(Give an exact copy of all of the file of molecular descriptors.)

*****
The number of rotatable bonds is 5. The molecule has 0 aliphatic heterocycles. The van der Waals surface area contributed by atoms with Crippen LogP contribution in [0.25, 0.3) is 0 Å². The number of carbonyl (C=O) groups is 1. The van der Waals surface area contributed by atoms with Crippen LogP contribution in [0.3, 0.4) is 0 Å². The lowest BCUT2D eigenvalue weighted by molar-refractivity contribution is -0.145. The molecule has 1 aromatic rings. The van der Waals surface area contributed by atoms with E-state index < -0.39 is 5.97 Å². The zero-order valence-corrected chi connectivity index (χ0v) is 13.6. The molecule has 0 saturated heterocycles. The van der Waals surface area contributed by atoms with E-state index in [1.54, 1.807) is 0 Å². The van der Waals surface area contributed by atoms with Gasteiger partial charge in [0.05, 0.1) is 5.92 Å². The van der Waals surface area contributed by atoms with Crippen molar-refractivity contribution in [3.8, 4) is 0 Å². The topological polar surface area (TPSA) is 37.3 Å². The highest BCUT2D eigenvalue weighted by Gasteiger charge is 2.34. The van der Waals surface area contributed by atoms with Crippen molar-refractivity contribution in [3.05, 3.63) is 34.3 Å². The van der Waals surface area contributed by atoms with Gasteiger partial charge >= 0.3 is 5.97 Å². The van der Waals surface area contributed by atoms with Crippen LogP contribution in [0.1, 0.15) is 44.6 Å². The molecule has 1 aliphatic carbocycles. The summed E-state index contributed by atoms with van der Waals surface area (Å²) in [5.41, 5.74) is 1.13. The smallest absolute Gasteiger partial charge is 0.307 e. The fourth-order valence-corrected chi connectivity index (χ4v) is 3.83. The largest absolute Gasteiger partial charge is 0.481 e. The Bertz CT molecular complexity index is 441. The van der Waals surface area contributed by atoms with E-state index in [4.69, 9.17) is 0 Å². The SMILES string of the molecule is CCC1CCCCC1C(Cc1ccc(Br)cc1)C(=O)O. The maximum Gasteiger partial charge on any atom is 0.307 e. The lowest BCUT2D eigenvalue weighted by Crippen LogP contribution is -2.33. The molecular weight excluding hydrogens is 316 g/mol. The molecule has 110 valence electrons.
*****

The number of rotatable bonds is 5. The molecule has 0 aliphatic heterocycles. The van der Waals surface area contributed by atoms with Crippen LogP contribution in [0.25, 0.3) is 0 Å². The number of carbonyl (C=O) groups is 1. The van der Waals surface area contributed by atoms with Crippen LogP contribution in [0.3, 0.4) is 0 Å². The lowest BCUT2D eigenvalue weighted by molar-refractivity contribution is -0.145. The molecule has 1 aromatic rings. The van der Waals surface area contributed by atoms with E-state index < -0.39 is 5.97 Å². The zero-order valence-corrected chi connectivity index (χ0v) is 13.6. The molecule has 0 saturated heterocycles. The van der Waals surface area contributed by atoms with E-state index in [1.54, 1.807) is 0 Å². The van der Waals surface area contributed by atoms with Gasteiger partial charge in [0.05, 0.1) is 5.92 Å². The van der Waals surface area contributed by atoms with Crippen molar-refractivity contribution in [3.8, 4) is 0 Å². The topological polar surface area (TPSA) is 37.3 Å². The highest BCUT2D eigenvalue weighted by Gasteiger charge is 2.34. The van der Waals surface area contributed by atoms with Crippen molar-refractivity contribution in [3.05, 3.63) is 34.3 Å². The van der Waals surface area contributed by atoms with Gasteiger partial charge >= 0.3 is 5.97 Å². The van der Waals surface area contributed by atoms with Crippen LogP contribution in [0.1, 0.15) is 44.6 Å². The molecule has 1 aliphatic carbocycles. The summed E-state index contributed by atoms with van der Waals surface area (Å²) in [5.41, 5.74) is 1.13. The smallest absolute Gasteiger partial charge is 0.307 e. The fourth-order valence-corrected chi connectivity index (χ4v) is 3.83. The largest absolute Gasteiger partial charge is 0.481 e. The Bertz CT molecular complexity index is 441. The van der Waals surface area contributed by atoms with E-state index in [4.69, 9.17) is 0 Å². The SMILES string of the molecule is CCC1CCCCC1C(Cc1ccc(Br)cc1)C(=O)O. The maximum Gasteiger partial charge on any atom is 0.307 e. The lowest BCUT2D eigenvalue weighted by Crippen LogP contribution is -2.33. The molecular weight excluding hydrogens is 316 g/mol. The molecule has 110 valence electrons.